So, no wonder that in TCW, the clones respect and admire the Jedi. They can relate to them closely. As Captain Rex says in Traviss's novel, "No Prisoners", the Jedi, like the clones, are in a situation they did not choose, and they make the most of it. Spiff may consider himself a slave to the Jedi, as did Slick, but in reality both groups are subservient to "the greater good", and both Jedi and clone suffer that burden.
Told you this was thought provoking. And while I believe his logic and his evidence (asking one clone his opinion hardly settles anything) he came across as a wise and thoughtful. I was a little disappointed in Yoda's performance. He has stood up for the clones before - this time he sounds kinda wimpy.
Good piece. While I disagree with the implied conclusion, it's a good take on the issue, and the setting was quite vivid.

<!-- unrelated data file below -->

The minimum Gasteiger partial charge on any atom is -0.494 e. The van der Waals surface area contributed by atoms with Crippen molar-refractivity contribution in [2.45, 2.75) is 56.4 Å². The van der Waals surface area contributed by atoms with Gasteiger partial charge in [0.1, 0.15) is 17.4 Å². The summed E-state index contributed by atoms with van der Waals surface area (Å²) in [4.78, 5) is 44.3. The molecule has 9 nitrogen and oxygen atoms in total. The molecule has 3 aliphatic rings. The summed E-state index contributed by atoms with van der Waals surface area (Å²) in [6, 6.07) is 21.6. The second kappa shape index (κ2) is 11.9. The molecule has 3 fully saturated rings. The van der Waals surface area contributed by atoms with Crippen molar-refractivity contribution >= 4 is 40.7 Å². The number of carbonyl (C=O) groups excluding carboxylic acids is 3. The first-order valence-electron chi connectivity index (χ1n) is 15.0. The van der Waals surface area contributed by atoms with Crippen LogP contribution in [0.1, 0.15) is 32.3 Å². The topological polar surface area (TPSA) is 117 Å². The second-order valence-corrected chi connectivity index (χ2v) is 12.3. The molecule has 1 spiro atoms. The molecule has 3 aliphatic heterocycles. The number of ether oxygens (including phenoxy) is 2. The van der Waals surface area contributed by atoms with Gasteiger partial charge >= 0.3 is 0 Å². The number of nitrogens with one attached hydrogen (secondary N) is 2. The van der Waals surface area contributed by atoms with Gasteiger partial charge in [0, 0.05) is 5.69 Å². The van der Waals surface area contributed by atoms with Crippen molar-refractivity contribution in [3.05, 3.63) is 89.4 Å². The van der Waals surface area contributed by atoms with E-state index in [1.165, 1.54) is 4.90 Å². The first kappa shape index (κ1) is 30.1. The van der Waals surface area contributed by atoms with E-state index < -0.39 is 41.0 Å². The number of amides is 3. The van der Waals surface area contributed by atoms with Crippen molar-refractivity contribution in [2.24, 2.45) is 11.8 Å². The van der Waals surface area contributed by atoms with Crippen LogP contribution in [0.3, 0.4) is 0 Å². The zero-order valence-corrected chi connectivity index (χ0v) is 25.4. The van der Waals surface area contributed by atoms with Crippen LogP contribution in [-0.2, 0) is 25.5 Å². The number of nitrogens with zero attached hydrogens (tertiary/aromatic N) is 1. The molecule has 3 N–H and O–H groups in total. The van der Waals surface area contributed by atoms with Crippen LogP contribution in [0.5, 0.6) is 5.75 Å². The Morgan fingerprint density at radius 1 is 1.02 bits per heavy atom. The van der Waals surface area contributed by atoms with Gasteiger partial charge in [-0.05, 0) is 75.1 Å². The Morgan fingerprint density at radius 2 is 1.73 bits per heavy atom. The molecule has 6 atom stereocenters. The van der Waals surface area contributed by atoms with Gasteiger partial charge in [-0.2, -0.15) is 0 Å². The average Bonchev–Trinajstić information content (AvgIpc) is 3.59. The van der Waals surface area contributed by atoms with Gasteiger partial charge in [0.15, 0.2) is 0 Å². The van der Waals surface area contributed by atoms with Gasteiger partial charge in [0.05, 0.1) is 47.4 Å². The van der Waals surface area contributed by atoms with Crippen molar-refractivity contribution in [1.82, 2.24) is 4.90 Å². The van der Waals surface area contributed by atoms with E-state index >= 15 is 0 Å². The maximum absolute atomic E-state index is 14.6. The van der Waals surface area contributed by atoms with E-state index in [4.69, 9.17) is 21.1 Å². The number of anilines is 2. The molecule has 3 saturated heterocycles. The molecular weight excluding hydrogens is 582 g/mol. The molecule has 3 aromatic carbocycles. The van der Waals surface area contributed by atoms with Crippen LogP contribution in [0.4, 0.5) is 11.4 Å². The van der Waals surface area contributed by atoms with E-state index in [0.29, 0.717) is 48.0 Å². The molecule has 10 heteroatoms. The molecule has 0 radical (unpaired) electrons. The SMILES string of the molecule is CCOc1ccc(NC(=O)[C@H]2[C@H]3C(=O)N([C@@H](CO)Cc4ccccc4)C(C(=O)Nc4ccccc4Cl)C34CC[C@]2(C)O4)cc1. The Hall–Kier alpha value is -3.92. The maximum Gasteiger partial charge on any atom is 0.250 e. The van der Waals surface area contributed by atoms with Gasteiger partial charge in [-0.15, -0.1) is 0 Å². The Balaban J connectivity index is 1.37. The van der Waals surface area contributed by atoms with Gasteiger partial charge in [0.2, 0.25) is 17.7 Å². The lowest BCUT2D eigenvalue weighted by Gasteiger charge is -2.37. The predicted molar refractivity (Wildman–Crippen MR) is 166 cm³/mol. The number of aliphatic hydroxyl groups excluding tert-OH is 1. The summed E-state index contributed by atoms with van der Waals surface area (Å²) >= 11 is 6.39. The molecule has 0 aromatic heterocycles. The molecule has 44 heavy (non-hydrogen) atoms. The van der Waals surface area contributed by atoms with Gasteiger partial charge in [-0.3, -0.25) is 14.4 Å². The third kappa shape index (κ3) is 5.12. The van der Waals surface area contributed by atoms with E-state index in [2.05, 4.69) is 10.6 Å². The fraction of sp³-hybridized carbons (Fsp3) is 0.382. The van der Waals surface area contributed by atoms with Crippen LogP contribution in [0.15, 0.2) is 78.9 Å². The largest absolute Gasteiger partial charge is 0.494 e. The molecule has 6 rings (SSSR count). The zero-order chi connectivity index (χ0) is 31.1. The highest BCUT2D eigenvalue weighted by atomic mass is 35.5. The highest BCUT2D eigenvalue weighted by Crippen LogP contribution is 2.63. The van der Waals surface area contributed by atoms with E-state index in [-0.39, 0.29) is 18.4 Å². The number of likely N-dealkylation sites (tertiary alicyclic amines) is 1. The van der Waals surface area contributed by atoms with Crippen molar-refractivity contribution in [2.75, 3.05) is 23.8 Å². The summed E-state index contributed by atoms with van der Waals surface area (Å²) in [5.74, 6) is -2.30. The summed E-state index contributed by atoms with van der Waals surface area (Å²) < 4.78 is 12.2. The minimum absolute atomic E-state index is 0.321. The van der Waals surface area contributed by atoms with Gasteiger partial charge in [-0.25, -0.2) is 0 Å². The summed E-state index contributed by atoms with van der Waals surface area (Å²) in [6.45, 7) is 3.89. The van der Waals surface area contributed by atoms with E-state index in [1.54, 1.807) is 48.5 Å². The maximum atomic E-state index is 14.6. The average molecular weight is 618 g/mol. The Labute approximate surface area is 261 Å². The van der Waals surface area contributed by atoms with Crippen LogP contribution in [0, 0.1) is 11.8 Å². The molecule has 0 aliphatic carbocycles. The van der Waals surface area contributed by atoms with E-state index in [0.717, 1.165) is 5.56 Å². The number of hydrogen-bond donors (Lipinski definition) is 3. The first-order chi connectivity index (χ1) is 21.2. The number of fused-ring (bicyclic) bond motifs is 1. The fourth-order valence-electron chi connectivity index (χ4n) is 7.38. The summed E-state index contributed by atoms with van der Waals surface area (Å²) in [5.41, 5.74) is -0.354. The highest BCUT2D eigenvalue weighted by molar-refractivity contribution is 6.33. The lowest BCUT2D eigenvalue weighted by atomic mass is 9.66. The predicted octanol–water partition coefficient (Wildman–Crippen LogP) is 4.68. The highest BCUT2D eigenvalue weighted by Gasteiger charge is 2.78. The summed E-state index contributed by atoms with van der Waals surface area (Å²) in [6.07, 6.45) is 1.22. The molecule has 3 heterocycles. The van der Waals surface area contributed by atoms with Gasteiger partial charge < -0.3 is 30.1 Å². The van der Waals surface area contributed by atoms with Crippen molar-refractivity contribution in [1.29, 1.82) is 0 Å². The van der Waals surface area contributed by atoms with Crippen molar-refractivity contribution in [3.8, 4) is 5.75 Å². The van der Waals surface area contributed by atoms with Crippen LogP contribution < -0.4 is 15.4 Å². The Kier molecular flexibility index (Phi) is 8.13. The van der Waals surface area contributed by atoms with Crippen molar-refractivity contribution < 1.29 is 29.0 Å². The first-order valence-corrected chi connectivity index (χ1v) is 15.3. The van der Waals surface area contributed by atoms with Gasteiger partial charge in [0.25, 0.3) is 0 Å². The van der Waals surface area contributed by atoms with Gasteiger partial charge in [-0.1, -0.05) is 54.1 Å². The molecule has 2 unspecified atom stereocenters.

| 111mavrick chapter 1 . 5/26/2011
i really like this story can you please write some more chapters i would love to read more
| Redone chapter 1 . 5/13/2011
You raise interesting questions, however, I am not sure I agree with everything in this fic. Do you really imagine that the clones would be slaves for the mere fact that they are not PAID? Is money the measure of freedom then? What about countries with no professional army? Do you think, in the course of World War, when all able men of certain age were mobilised, these (unwilling, not by their own choice) soldiers were given any better treatment if they decided that they did not, in fact, want to fight?
As for pay, how much do you think a Jedi gets? And how much he/she can choose a mission? As for deaths, when 212 Jedi went to Geonosis and 178 of them died (according to Wookieepedia), what does it say of percentages? With billions of clones produced, how many were still alive after the end of Clone Wars, and how many of the 10 000 or so Jedi were alive? To be fair, I think the death rates, ultimately, are roughly the same.